• Celebrate. Once the new members are initiated and welcomed into the club, celebrate the club’s recruitment efforts with a small party or rewards.
    More than ever—in an age of texting, social media and other technologies—young people need to develop the capacity for face-to-face interaction. The Builders Club experience can help, and so can you. Share these tips to help build the club and get current members engaged with the student body around them.



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  • Building passion for a project

     
    The most meaningful service projects are those in which there is an energy and passion that all members feel. Here are a few ways you can encourage Builders Club members to feel passionately connected to an upcoming project:

    • Let members choose. The club officers could present a few options for the next service project and take a club vote on which one the club will do next. 
    • Share how they will make a difference. Once a project is chosen, make sure every club member understands how the service project will benefit the community or school.
    • Allow time for questions. Middle school students are curious by nature. Let them learn by asking questions. If a question can’t be answered, encourage members to research it. If the members aren’t asking questions, get them started with thought-provoking questions about how their project will help the community. 
    • Bring in an expert. When possible, bring in an outside community resource to help explain the need and how the service project will benefit others.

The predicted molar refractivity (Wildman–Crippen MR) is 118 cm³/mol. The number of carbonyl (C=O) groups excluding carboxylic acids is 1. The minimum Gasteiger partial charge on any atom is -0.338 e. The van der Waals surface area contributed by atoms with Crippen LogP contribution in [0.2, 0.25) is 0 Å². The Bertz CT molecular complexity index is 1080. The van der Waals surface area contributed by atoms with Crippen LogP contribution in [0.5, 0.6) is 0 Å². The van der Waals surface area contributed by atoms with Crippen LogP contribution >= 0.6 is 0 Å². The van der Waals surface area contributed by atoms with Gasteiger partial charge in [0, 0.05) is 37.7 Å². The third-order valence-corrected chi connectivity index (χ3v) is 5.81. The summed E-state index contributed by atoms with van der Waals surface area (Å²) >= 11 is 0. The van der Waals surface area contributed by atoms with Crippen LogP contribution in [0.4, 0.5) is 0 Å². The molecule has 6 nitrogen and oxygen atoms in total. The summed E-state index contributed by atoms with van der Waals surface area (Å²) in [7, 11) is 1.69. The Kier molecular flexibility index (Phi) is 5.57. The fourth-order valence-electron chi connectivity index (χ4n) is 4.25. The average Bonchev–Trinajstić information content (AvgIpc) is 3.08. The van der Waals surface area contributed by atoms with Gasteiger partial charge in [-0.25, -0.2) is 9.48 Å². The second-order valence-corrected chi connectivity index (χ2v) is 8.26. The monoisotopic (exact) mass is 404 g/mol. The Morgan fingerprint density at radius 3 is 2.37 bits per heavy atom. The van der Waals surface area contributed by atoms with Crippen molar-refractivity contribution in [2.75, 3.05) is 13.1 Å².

• Let the students plan and lead. Members feel empowered—and connected to a cause—when they put their leadership skills into practice. 


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  • Contest deadlines are approaching!

    Do you have talented club members? Has your club hosted a great service project? If so, it’s time for your club and members to be recognized. Encourage your club and its individual members to enter the Builders Club contests

    This year’s individual contest categories include: 
    • speech, 
    • essay,
    • poster,
    • leadership award 
    The club contest categories are: 
    • picture book 
    • scrapbook 
    • Club Single Service Award
    Get all of the contest details from the contest booklet. All contest entries are due to district administrators no later than April 1. Good luck!

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  • Service project idea: Welcoming new students

      
    Being the “new kid” is tough on a middle school student. Builders Club can ease the transition. Encourage the club to work together to make a guide to hand out to new families at the school. The guide can include the following:

    • Tips and secrets about the school
    • Maps of the school and surrounding areas
    • A list of clubs available at the school
    • Upcoming events and important dates
    • An invitation to join the Builders Club
    • Inspirational quotes
    Highlights of community restaurants, stores, etc.